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Systematic procurement in maintaining inventory

Stephen Bauld
Systematic procurement in maintaining inventory

The science of store (or stock) management is an integral aspect of systematic procurement.

A municipality will likely maintain an inventory of the materials that it needs to conduct its operations so that it is able to maintain continuous service to the public at an acceptable level. Unfortunately, there are costs associated with inventory holding, which mount steadily as the size of the holding increases.

Historically, governments in Canada have maintained large holdings of necessary material. The costs inherent in maintaining a given stock level of inventory, estimated by the Government of Canada at an annual cost of 25 per cent of the purchase price, must not be allowed to exceed the benefit that is derived from that holding.

A variety of methods have been developed in order to keep inventory costs under control. One approach to procurement, commonly known as the “just-in-time” method, is aimed at procuring materials and other input required for production at a work centre as closely as possible to the exact time that they are required.

This approach is in wide use in the private sector particularly with respect to manufacturing operations. For example, a steel company depends on a timely delivery of a wide range of products which must be received as they are required in the production schedule.

If they arrive late, production stops. If they arrive too early, there is nowhere to put them and special arrangements must be made – usually at some cost – to accommodate them until they are to be used.

In either case, productivity is lost. Generally, municipal projects are not of this type, but occasionally the nature of a municipal project is such that a just-in-time approach may be considered. The origin of just-in-time can be traced back to Henry Ford’s production line, in which he was keenly aware of the burdens of inventory.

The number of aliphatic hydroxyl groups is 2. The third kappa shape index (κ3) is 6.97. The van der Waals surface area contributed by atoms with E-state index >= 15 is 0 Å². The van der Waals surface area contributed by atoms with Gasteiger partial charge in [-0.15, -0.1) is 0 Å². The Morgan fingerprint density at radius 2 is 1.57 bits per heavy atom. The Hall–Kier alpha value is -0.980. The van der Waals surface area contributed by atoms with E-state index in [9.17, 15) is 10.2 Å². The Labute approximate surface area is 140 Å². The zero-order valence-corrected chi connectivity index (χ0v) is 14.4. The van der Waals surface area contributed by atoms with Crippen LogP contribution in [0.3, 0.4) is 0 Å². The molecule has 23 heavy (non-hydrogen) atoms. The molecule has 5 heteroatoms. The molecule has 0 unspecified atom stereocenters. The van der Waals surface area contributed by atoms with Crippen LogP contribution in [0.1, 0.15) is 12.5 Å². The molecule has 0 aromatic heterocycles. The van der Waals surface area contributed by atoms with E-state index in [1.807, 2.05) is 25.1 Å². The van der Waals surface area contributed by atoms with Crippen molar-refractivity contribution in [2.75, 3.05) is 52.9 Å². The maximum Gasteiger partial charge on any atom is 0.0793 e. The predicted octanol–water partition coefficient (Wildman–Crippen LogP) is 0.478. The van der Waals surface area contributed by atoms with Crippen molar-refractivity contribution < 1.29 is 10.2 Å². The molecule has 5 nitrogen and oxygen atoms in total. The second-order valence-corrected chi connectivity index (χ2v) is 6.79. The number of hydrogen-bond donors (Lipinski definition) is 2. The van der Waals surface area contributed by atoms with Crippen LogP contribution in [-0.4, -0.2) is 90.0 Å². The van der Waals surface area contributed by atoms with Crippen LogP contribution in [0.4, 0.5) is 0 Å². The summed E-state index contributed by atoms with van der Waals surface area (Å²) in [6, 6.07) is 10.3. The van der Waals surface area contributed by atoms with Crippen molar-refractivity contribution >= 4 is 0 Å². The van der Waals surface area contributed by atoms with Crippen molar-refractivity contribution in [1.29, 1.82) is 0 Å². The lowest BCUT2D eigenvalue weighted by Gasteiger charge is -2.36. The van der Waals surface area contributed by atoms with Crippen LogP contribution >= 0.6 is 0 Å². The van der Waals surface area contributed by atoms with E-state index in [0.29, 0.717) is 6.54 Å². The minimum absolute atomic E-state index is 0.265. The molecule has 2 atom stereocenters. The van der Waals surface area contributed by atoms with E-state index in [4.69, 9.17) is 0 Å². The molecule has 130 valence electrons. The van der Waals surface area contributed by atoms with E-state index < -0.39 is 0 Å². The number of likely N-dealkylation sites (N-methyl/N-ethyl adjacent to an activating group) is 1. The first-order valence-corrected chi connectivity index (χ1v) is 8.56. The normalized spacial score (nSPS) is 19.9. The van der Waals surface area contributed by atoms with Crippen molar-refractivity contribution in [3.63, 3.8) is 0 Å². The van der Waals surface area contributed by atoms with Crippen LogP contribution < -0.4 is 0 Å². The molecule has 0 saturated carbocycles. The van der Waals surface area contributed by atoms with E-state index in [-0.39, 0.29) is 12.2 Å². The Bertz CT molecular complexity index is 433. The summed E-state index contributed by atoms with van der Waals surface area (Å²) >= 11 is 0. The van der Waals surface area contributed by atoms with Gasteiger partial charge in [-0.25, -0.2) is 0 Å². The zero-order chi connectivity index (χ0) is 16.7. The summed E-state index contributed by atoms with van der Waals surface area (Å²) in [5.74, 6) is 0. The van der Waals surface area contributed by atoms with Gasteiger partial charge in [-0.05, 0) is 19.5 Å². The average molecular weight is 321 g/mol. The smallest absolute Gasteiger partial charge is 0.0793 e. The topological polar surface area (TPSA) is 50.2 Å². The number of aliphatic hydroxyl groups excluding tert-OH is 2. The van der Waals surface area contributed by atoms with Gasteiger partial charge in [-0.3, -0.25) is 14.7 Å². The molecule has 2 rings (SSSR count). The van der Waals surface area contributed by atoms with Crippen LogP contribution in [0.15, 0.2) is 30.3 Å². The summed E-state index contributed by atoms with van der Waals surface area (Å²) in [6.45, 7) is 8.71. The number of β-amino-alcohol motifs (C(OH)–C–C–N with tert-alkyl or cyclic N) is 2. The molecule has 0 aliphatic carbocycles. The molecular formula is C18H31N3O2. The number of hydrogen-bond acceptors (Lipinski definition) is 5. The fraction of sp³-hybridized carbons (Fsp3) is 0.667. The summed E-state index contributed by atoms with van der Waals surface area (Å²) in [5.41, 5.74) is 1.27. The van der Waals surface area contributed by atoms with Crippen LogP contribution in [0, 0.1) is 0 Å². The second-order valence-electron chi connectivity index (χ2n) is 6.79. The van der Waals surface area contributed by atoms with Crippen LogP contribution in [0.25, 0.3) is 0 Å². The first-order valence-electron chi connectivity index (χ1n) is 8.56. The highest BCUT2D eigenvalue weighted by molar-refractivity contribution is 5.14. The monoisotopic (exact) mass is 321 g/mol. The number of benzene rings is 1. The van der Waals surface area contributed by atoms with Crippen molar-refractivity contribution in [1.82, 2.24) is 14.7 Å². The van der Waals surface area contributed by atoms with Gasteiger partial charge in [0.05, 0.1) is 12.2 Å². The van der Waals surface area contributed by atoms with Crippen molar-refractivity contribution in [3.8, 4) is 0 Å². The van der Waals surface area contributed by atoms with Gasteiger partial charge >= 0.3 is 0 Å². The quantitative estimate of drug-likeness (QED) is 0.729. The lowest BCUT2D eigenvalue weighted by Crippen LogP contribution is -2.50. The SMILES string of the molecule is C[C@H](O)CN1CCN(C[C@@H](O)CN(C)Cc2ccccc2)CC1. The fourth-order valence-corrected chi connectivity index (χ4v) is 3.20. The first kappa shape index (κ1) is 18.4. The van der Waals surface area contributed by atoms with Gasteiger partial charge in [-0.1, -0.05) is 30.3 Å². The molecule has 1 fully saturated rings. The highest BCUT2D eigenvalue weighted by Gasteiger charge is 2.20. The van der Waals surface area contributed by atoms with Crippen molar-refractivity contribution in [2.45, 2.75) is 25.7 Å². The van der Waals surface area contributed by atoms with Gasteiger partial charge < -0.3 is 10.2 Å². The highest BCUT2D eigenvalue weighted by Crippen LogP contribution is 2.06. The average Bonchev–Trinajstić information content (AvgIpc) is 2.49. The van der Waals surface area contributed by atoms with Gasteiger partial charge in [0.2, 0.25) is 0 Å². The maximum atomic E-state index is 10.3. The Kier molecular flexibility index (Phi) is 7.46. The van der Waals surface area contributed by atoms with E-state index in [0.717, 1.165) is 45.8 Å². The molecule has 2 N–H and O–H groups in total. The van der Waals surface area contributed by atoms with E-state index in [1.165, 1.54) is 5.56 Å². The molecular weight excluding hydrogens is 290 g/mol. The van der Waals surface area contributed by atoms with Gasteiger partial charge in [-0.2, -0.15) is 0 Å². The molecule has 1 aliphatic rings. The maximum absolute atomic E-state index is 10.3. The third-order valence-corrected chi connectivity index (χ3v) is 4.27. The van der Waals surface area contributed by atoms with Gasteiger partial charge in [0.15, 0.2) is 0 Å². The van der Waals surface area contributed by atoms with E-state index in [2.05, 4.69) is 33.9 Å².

The objective is to reduce storage requirements, distribution costs (as materials can be delivered directly to the production line), self-shrinkage, which means the less time goods are on the shelf waiting to be used the less likely they will be damaged, shifted to an unknown location or otherwise disappear, or become obsolete, and other queuing aspects of production.

The technique was implemented with considerable success by Japanese industrial companies, but the concerns it relates to are almost universal and have long been recognized.

Therefore, although municipalities do not “produce” in the same sense as an industrial enterprise, they can still economize their operations by adopting a modified just-in-time approach.

In order to adopt such an approach, it is necessary to have a clear and comprehensive understanding of the demands of a municipality for particular types of supply.

The approach should not be implemented without a prior complete study of the usage cycle for the materials in question in order to identify periods of peak demand, the delivery schedules of products, seasonal and other fluctuation in the availability of the material, etc. As should be fairly obvious, great attention is required to detail, because a just-in-time approach leaves no margin for error.

While there is much merit in the just-in-time approach, it is necessary to use common sense when employing it. Just-in-time procurement reduces certain costs, but it may increase other costs or give rise to additional risk.

For instance, the purchase price of snow and ice clearing materials for a municipality’s road operations may be considerably lower if that material is purchased out-of-season. If the price differential is sufficient to offset the perceived gains from a just-in-time approach, then the out-of-season purchase may be the best route to go.

It is an essential requirement of a just-in-time approach to procurement that suppliers be reliable. It cannot be used where the quality or quantity of supply is unpredictable.

Stephen Bauld is a government procurement expert and can be reached at swbauld@purchasingci.com. Some of his columns may contain excerpts from The Municipal Procurement Handbook published by Butterworths.

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